MANKATO — A legislative leader on transportation issues told Mankato-area civic leaders he plans to push a 5-cent increase in Minnesota’s gasoline tax with much of the revenue directed to upgrades of “corridors of commerce” such as Highway 14.
Rep. Frank Hornstein, chairman of the House Transportation Finance Committee, said his legislation also is likely to include a local option sales tax that county boards could authorize to generate additional funding for roads or transit.
“I think the governor would sign such a bill,” Hornstein said of Gov. Mark Dayton. “But it’s up to the Legislature to pass it first.”
The county transportation sales tax wouldn’t require approval of voters via a referendum — just a majority of the county board, said Hornstein, a Minneapolis Democrat.
And there may be some extra incentive for counties along Highway 14 to pass the tax because the “corridors of commerce” revenue would be awarded on a competitive basis — with local matching dollars likely to be a factor in which projects win the competition.
All told, the 5-cent gas tax combined with local matches and bond sales could generate up to $1 billion over 10 years, much of it aimed at 10 or so high-priority highway corridors around the state, Hornstein told community leaders at the Greater Mankato Growth headquarters.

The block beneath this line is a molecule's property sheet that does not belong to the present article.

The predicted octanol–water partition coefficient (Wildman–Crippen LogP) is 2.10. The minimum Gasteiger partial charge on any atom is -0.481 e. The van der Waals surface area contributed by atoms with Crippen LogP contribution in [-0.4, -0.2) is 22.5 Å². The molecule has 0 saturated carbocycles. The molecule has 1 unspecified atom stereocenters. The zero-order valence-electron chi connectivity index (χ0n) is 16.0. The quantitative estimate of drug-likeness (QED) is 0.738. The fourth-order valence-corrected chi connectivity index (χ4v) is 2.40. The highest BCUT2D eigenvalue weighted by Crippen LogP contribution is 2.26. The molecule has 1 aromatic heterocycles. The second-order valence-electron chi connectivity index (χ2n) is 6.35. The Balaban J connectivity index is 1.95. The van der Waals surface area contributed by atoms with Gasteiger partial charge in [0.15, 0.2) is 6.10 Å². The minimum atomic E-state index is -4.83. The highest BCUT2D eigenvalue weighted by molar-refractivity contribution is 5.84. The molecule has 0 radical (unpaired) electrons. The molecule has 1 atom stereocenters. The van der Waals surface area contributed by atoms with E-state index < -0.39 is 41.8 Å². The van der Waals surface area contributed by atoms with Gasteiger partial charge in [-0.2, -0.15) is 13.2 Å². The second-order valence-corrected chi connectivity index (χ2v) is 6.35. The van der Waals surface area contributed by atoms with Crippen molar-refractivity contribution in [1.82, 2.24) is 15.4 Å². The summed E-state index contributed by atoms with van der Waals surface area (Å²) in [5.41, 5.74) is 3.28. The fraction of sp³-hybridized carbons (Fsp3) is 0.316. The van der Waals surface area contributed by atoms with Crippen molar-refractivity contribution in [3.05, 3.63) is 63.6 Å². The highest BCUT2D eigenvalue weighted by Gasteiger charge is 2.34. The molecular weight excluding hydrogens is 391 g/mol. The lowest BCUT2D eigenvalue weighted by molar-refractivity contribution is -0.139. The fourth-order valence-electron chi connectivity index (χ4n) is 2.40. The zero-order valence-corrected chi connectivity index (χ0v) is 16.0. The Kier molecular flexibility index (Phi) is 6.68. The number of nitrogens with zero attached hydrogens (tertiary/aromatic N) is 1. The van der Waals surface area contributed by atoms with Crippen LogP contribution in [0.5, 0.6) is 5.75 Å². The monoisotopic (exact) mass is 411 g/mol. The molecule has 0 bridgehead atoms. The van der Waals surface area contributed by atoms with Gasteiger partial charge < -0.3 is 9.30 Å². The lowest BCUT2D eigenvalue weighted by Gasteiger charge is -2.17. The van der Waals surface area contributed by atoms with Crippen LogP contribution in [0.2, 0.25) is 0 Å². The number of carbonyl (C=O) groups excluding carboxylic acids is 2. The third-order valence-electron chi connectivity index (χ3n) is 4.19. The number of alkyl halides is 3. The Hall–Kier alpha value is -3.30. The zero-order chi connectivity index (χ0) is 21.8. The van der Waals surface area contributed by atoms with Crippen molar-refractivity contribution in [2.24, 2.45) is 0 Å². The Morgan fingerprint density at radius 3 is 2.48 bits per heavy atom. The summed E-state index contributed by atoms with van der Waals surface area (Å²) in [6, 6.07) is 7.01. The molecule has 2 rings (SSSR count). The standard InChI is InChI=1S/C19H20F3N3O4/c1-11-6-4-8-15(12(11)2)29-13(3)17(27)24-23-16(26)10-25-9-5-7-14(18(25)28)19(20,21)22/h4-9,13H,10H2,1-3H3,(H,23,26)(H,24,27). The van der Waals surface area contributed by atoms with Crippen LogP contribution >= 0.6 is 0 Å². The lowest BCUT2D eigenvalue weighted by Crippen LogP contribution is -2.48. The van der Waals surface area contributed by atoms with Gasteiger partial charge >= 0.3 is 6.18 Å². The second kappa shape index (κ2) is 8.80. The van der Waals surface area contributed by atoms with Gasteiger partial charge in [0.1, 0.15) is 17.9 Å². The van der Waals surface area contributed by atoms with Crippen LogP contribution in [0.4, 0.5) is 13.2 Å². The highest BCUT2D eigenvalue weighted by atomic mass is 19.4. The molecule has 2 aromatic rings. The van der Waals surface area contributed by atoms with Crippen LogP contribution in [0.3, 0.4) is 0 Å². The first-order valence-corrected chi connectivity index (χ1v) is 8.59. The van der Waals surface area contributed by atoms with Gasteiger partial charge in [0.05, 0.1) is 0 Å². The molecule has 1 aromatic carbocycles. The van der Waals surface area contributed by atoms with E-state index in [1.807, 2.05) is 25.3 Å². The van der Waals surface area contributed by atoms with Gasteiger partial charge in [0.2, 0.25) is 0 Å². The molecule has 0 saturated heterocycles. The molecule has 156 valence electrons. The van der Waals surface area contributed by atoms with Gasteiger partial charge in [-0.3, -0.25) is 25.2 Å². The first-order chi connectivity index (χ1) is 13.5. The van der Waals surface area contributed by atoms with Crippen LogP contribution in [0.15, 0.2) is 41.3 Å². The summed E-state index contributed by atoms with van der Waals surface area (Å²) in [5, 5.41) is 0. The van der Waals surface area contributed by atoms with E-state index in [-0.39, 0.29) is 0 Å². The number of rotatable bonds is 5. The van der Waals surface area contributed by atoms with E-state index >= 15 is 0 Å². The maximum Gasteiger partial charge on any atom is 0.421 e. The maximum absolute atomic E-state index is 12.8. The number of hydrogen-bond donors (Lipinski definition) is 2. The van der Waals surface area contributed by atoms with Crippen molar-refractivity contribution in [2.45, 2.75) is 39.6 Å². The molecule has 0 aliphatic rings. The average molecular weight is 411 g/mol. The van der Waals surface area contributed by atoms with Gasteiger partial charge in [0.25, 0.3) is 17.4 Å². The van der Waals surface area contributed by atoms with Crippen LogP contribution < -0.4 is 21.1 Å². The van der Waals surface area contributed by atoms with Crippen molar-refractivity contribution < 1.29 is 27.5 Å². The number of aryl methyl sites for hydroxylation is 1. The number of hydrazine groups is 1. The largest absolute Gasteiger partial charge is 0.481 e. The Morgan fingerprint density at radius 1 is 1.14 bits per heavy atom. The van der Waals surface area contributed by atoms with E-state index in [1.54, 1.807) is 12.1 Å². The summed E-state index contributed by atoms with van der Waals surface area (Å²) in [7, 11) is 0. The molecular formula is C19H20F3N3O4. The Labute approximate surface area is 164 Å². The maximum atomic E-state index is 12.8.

The tax increases he plans to pursue are far from extreme considering the multi-billion-dollar gap between available transportation revenue and the documented backlog of projects that would simply maintain the state’s current road system, he said: “It’s a moderate, modest bill.”
Any increase in the gas tax, particularly at a time of steep increases in the price of gasoline, has the potential to generate Republican attacks of Democrats, who control the governor’s office and both chambers of the Legislature for the first time in two decades. Hornstein joked about unveiling his plans at a meeting that included Rep. Paul Torkelson, a Republican who represents Brown County.